When traveling across hundreds of thousands of miles of unrelenting global terrain, an expert companion able to guide you through the worst of weather and environment is always helpful. In unrelenting desert heat, on foot with a camel as your companion, you would want the best of the best in desert survival training to ensure your safe travels -- especially walking through the Saudi desert, one of the harshest in the world. You would be lucky if that expert guide was former Saudi Special Forces General Mohammed Banounah, who was given the arduous but exciting task of accompanying Pulitzer Prize-winning journalist and current world-traveler Paul Salopek through Saudi Arabia. I had the pleasure of meeting both of them in my own home in Riyadh, Saudi Arabia last month (my article on Mr. Salopek can be found here, and his official National Geographic page for the Out of Eden Walk is here).
One might wonder how, not to mention why, General Banounah decided to lend his expertise to Mr. Salopek. Mr. Salopek first got a hold of him through George Steinmetz, world-class desert explorer, who recommended the General as the best man for the job. As for General Banounah's reasons to accept the challenge, he replied simply, "Because he's Paul Salopek." More specifically, General Banounah felt he was living a dull life after he gave his wife a promise not to go on any more dangerous adventures and was away from the desert for a very long time, yet he still felt his 30 years of special forces experience inside of him.
Reminiscing, he vividly described the first time he had to survive in the desert, for a Saudi army ranger course in the Tabuk region. That's also where he first thought about writing his famous desert survival book, The Guide to Desert Survival (rough translation in English). Its origin arose from a visit to a journalist, who asked General Banounah to write a story for a magazine. The General wanted to write something different, about survival specifically; it was 30 pages long, which turned out to be too long (he thought it was too small), but the journalist ended up loving it. General Banounah was recommended to finish it, as this was to be the Middle East's first and very much needed desert survival book! His newest idea is to make a Saudi Arabian photography collection, and he has already amassed an impressive 40,000 photographs.
What exactly gave General Banouneh the necessary experience to create such a milestone in the history of Middle Eastern desert survival? He described his worst training as when they were told they were inside enemy territory between mountains. At night, their instructors pursued them, and they had to escape again and again to other places. To this day, he faces trouble sleeping at night. Through hardships like this, he now has the ideal tip for surviving in the desert: knowing your enemy, which is fear. "Never panic, find some way to solve the problem, pray, be stronger than the fear. Sleep with your ears open, with open senses. Be sure there is a way," he explains. His way is watching the animals themselves to see how to survive, such as observing which plants the ants would eat and which to avoid, and where they would all travel for water. He also had to learn how to make and find shelter, perform first aid for yourself and buddy, and keep a sense of direction. After these trips to the desert, he often comes homes and sleeps for two days. "In the desert I'm another guy," he elaborates.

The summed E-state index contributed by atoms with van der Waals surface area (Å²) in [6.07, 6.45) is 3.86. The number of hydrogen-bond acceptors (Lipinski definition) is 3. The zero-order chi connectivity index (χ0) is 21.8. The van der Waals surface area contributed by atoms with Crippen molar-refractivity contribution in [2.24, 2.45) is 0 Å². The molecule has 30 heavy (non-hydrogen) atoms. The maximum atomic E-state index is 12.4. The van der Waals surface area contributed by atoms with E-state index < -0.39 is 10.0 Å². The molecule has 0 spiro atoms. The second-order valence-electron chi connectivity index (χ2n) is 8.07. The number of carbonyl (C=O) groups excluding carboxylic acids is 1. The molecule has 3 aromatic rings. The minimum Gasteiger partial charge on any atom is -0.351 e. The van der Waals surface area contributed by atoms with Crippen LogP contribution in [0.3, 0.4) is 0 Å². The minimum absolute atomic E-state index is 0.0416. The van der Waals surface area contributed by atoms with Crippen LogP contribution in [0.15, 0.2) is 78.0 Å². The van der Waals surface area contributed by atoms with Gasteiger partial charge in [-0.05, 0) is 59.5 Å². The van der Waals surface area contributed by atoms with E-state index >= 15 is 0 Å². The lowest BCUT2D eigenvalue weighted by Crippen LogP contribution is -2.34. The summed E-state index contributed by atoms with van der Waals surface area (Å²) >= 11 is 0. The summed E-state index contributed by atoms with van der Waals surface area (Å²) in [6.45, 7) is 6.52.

General Banouneh has gone through all sorts of humorous and thrilling adventures in his desert travels. This includes being bit by a venom carbet, a desert snake, and having to go to the ER for 9 days. The most memorable one to him was falling down while he was climbing a mountain. After waking up (in his underwear, no less) he noticed birds circling above him as if he were dead and to be their next meal, but was still defiantly alive although he couldn't move. Chortling in his booming laugh, he recounted that two Bedouins discovered him and wanted to carry him away, but he still managed to walk himself. At the hospital, he found both of his hands to be broken; when asked why this happened, he answered honestly, "I am an unusual man."
After hearing all of this, you'd be surprised to hear that General Banounah is truly a compassionate, kind fellow! He attributes his gentle character to a hearty schedule of healthy food and drink, and early mornings and nights. Whether finding a scorpion in his shirt or surviving in the desert for a whole month on his last National Geographic trip, General Banounah has proven to truly be the perfect man for the job in aiding Paul Salopek through the extended deserts of Saudi Arabia on Mr. Salopek's landmark walk across the entire world.
General Banounah at the Jeddah spice market.